"To return territory and kill Arabs" is a favorite expression of the "ranch forum" of Ariel Sharon's advisers. In 2000, when adman-strategist Reuven Adler and company reshaped and polished Sharon's image, a rule was made: The public likes leaders who show diplomatic moderation and military toughness, who return land and kill Arabs. Sharon followed the rule during his five-year reign, and his heir-apparent, Acting Prime Minister Ehud Olmert will do the same.

Last weekend, in his foreign policy program, Olmert returned a lot of territory. Yesterday he completed the equation by sending in the Israel Defense Forces and its bulldozers to nibble at the walls of Jericho Prison and to threaten the murderers of Minister Rehavam Ze'evi and the people involved in the Karin A arms ship with imprisonment or death.

Olmert did not seek out or initiate this operation, and he would have passed on it had he been given the chance. It was too dangerous. But as soon as it was forced upon him by the desertion of the foreign monitors, he had to act. If Ze'evi's murderers had escaped and given ludicrous interviews to the Israeli television channels, Olmert and his Kadima party would have been badly hurt. He would have been seen as weak, as someone who can only give back territory. Both the left and the right would have had a field day with him. Yesterday Labor and Likud were forced to praise the "security forces." Had the operation gone wrong, or if the prisoners had escaped, the criticism from both sides of the political spectrum would have focused on Olmert, not the army.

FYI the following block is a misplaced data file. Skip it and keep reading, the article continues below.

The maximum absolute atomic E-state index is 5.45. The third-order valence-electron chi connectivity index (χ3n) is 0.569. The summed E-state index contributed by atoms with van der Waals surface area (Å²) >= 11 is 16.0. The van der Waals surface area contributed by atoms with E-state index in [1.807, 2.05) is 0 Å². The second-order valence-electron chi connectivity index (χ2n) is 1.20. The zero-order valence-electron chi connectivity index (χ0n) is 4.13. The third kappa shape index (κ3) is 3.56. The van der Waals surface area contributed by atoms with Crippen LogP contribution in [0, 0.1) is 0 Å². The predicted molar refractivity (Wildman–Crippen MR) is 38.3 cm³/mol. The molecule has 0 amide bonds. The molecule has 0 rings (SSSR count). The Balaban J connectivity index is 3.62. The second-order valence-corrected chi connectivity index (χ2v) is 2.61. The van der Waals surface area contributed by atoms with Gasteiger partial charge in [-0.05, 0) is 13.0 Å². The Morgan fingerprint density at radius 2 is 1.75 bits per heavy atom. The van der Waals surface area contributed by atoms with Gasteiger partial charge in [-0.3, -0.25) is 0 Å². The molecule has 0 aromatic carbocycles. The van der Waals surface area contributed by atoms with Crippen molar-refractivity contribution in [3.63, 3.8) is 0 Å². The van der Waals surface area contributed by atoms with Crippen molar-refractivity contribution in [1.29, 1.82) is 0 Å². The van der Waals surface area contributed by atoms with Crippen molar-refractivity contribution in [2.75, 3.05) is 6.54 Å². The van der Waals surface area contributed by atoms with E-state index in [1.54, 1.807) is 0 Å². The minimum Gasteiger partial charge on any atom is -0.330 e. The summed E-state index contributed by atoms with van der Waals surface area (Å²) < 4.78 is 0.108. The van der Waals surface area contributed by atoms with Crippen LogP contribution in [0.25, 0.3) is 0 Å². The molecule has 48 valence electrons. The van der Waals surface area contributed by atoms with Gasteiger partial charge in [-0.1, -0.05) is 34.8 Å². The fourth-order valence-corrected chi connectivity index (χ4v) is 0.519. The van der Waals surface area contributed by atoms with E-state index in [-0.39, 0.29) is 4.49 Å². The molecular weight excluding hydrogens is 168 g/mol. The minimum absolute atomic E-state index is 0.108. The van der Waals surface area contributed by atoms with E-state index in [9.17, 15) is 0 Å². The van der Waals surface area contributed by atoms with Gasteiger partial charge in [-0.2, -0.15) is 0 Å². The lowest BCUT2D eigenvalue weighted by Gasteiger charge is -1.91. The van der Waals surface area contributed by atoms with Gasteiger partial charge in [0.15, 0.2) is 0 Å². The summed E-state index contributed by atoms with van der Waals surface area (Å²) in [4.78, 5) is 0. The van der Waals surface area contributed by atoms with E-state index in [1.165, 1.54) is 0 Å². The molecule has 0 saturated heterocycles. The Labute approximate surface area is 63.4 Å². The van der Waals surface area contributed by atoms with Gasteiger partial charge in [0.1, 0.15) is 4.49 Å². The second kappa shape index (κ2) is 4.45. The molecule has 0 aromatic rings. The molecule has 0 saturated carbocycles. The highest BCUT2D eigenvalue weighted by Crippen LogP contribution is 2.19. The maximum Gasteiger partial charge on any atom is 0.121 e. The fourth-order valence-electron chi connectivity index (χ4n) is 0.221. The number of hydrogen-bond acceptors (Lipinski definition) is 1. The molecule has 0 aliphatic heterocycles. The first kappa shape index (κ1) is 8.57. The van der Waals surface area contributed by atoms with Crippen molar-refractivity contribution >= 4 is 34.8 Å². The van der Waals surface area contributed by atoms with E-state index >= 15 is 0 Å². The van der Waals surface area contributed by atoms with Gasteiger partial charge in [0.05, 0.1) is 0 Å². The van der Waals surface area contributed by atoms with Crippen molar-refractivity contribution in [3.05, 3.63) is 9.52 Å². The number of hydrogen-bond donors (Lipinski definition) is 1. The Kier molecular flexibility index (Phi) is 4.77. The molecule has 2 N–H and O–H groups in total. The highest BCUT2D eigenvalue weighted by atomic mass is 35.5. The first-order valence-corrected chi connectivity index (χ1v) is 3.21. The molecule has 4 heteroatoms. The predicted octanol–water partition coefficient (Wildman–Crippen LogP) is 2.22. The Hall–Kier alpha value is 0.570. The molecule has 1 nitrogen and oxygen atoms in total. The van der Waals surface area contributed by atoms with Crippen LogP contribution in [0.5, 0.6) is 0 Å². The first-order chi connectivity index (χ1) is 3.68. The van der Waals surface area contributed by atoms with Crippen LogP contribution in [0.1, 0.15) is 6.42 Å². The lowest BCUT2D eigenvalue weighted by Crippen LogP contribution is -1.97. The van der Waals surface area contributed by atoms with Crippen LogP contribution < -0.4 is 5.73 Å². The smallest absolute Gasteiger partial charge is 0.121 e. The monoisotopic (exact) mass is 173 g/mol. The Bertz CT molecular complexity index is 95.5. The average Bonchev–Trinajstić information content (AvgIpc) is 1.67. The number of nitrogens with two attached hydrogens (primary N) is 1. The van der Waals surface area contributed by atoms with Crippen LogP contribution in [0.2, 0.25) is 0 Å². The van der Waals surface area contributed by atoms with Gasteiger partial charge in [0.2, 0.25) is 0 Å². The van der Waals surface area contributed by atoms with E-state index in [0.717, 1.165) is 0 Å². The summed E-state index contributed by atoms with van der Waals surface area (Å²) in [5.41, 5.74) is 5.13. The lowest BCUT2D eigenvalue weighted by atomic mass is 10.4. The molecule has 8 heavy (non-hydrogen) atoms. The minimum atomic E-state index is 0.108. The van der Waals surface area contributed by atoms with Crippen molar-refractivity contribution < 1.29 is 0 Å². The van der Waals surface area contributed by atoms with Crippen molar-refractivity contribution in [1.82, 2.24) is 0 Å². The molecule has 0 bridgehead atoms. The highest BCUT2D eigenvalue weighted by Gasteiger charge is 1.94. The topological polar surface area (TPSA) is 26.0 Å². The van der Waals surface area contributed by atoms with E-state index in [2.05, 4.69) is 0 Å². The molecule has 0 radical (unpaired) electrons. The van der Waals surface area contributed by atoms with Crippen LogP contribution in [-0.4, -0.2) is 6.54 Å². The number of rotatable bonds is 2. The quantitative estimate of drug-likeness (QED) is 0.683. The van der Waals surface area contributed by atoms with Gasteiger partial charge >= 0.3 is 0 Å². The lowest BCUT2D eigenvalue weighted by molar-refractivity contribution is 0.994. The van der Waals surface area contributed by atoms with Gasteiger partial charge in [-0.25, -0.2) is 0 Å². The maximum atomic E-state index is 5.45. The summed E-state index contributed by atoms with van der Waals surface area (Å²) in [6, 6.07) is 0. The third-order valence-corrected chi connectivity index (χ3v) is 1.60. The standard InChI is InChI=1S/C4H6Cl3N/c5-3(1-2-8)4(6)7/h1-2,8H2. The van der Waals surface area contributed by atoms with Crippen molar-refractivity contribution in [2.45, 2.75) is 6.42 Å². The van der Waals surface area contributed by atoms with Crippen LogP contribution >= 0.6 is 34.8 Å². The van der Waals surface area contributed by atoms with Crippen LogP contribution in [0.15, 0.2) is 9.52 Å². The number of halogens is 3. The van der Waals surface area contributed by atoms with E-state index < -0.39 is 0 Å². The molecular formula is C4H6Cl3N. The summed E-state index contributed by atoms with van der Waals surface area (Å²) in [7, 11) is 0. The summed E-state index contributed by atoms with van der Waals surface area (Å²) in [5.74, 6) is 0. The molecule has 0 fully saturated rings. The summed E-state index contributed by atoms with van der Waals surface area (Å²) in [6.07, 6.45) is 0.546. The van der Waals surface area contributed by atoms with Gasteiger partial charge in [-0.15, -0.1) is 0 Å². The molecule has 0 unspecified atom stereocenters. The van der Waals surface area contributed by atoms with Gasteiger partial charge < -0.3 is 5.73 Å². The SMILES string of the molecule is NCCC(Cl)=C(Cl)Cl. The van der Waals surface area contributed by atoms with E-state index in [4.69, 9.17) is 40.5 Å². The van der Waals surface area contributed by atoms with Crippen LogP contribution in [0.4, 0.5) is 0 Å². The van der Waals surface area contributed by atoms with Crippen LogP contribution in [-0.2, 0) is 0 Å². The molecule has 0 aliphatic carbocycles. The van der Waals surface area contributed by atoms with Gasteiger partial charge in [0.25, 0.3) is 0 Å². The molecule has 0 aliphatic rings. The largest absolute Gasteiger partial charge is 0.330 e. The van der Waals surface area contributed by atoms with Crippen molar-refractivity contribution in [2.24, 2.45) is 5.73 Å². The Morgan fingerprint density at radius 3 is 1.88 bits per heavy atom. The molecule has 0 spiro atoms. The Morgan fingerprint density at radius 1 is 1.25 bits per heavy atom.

Kadima's strategists could not have wished for a more successful operation only a day before the pollsters began their work for the weekend papers. This week's polls are critical: If Kadima's slide can be halted at 37 or 38 Knesset seats less than two weeks before the election, then there will be a general sense that the battle has been won. If it was only up to the advisers, they would have given the green light for the Jericho operation next week. Yesterday morning Olmert toured Ariel and declared that the city will forever remain part of Israel. The move was intended to curry favor with the right in the wake of the shock wrought by last weekend's interviews. But the Ariel visit was swallowed up by images of Palestinian prisoners being marched toward an Israeli jail.

Sharon promised, Olmert kept the promise. If that's not passing on the baton, then what is? Now we must wait and see whether Kadima restrains itself, or whether it uses images from the Jericho operation in its election broadcasts.